On the exterior, Cole Haan is mostly a dress shoe brand.
But in its Innovation & Sports Lifestyle Design Center at its global headquarters in Greenland, New Hampshire, the company’s second identity as a performance footwear brand comes to life. There, a team of designers and product engineers work on improving and pushing forward shoes for Cole Haan’s Grand.Os operating system, the name for its line of products that the company proclaims “look like a dress shoe, feel like a sneaker.”
That duality is apparent at its New York offices. Tucked behind a rustic lounge displaying lifestyle products like outerwear, luggage and boots that would look at home at L.L. Bean or Ralph Lauren is a room that’s almost sterile in comparison. Under bright lights are white tables upholding Cole Haan’s newest addition to Grand.Os: the GrandRevolution line of wingtips, oxfords and pumps. In a glass case, deconstructed versions of the shoes are on display, to show, in pieces, what they’re made of: several layers of foam, leather and not much else.
“We took the opportunity to completely reinvent the dress shoe from the inside out,” said Scott Patt, Cole Haan’s vp of design and innovation who has worked at Converse and Nike in the past. “We approached it like any great design problem, where you have this beautiful shoe, but then you put it on and it’s a disappointment. It’s hard, heavy and it doesn’t flex.”
The inner makeup of a GrandRevolution wingtip.
The GrandRevolution falls in line with other shoes under the Grand.Os makeup, the ZeroGrand and the GrandPro. All the shoes have the same core properties: They’re lightweight, flexible, and designed with the cushioning and support of a performance shoe, with the appearance of an oxford, wingtip, or heel. The first model, the ZeroGrand, premiered in 2014.
Cole Haan, according to Patt, strives to be synonymous with innovation. The company’s Grand.Os platform helps differentiate Cole Haan from it competitors, such as Allen Edmonds and Johnston Murphy, and puts it in the same category as young, tech-native direct-to-consumer shoe brand Wolf & Shepard, which specializes in what it calls an athletic dress shoe. But it also speaks to a larger shift in retail that has pushed fashion brands to do more from a technological standpoint, to infuse a lifestyle product with performance properties. The simple reason for the change being that people want, and are beginning to expect, comfort.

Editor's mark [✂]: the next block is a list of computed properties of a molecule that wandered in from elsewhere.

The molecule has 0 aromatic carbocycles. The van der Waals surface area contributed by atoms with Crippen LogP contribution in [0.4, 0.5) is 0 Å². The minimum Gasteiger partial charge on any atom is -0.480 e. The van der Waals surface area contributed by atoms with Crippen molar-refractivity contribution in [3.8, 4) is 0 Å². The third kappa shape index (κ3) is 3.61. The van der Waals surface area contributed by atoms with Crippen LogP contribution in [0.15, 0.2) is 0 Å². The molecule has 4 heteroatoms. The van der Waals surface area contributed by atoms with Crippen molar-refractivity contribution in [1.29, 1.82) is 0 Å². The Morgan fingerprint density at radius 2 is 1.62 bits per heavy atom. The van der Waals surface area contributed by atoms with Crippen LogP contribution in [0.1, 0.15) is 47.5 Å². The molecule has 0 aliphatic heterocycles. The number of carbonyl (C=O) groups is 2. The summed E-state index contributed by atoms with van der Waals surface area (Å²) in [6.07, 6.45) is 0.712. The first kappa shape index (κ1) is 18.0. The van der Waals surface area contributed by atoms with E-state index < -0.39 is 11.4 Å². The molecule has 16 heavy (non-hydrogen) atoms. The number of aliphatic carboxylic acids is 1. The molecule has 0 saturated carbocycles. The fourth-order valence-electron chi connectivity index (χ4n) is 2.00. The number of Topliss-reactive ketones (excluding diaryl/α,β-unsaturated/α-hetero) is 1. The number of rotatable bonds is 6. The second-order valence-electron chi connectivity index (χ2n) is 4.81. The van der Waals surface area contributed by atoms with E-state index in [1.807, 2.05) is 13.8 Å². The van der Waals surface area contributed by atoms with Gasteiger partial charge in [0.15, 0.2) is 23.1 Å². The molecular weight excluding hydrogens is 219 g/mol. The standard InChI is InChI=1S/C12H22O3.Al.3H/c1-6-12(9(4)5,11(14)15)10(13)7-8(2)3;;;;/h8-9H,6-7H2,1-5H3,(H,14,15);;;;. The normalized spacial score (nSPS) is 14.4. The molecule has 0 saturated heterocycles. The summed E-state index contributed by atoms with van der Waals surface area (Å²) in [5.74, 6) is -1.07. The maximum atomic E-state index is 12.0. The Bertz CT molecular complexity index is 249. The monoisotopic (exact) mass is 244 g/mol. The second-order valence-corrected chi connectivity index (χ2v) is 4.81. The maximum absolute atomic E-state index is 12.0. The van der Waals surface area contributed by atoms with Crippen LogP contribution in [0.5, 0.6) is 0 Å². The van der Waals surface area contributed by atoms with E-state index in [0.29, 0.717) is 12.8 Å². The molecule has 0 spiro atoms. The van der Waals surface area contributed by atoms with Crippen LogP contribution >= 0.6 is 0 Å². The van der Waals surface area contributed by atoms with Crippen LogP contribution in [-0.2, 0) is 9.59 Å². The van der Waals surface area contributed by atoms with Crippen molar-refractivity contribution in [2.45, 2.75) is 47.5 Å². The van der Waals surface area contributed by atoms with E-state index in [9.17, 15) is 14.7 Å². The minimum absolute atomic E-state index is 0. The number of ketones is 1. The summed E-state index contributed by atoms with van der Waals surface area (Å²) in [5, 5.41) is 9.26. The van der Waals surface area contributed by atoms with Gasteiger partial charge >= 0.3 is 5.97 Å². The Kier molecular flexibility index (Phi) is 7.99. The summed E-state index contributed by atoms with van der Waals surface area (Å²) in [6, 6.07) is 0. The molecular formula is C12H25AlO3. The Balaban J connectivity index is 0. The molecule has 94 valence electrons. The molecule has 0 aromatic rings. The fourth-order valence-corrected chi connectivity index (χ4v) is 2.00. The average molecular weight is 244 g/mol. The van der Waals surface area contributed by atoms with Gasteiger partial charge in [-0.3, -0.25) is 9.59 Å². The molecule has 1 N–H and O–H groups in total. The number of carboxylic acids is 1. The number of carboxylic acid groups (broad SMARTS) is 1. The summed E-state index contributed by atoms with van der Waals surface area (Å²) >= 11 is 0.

“It’s an exciting time where you can still look dressed up, but feel innovation and evolution in fit,” said Tom Patterson, a menswear designer for the brand Tommy John. “We’ve all worn uncomfortable outfits, and people don’t want to go back to that. Other companies are being forced to evolve and enter this category.”
Before Grand.Os, Cole Haan’s most tech-forward shoe was released when the brand was still owned by Nike. Called the LunarGrand, the shoe had a classic wingtip upper but a bottom sole made using Nike’s Lunarlon cushioning technology. It came out in 2012. That same year, Nike sold the brand to Apax Partners in a $570 million deal.
Without Nike’s resources and technology behind it, Cole Haan’s future as an innovative company was uncertain.
“It’s unclear how valuable the inclusion of Lunarlon and Nike Air is to the Cole Haan brand,” wrote Erik Siemers, the editor of Portland Business Journal, at the time in an article called “Taking the Nike Air out of Cole Haan shoes.” “If it’s a major driver of revenue, giving it up could be difficult.”
Apax Partners does not disclose Cole Haan’s earnings, but from an external standpoint, it’s hard to see how the company has struggled apart from Nike. Apax Partners and Cole Haan went through what the company called a transitional period, during which the brand could still use Nike technology in its product. Cole Haan declined to disclose when that period ended, but in 2014, it released the ZeroGrand shoe, the first shoe in the Grand.Os line of products that took what the LunarGrand had started a step further. Where Nike’s cushioned sole was once a visible trait of the Cole Haan’s wingtip-sneaker hybrid, the performance properties disappeared inside.
According to Patt, Cole Haan’s ability to push its product forward without Nike was formed from a purposeful team building mindset. At its New Hampshire Innovation Center, its 100-plus employees are experts in equal parts form, equal parts function
“For us, it’s more about what you don’t see, than what you do see,” said Patt. “Some people in the Innovation Center have a performance background, other people have designed classic products all their lives. When those two worlds come together, it forms the piece of exclusivity — it’s all various degrees of inner workings combined with aesthetics, and we’re focused on that marriage.”
The company considers the GrandRevolution line to be its most innovative product yet, with notable properties of the wingtip including a cushion-padded tongue and sock, a one-piece flexible, perforated upper and an “energy return,” the term for the absorbency and support when jumping or stepping, on par with a sports shoe.
“There are a lot of brands out there who find performance products very hot,” said Patt. “And some brands are faking it to make it. When you get down to the actual function of product, we’ve had that piece and we’ve built a company and a team and a center that does nothing but. Innovation has to be a root, not a product.”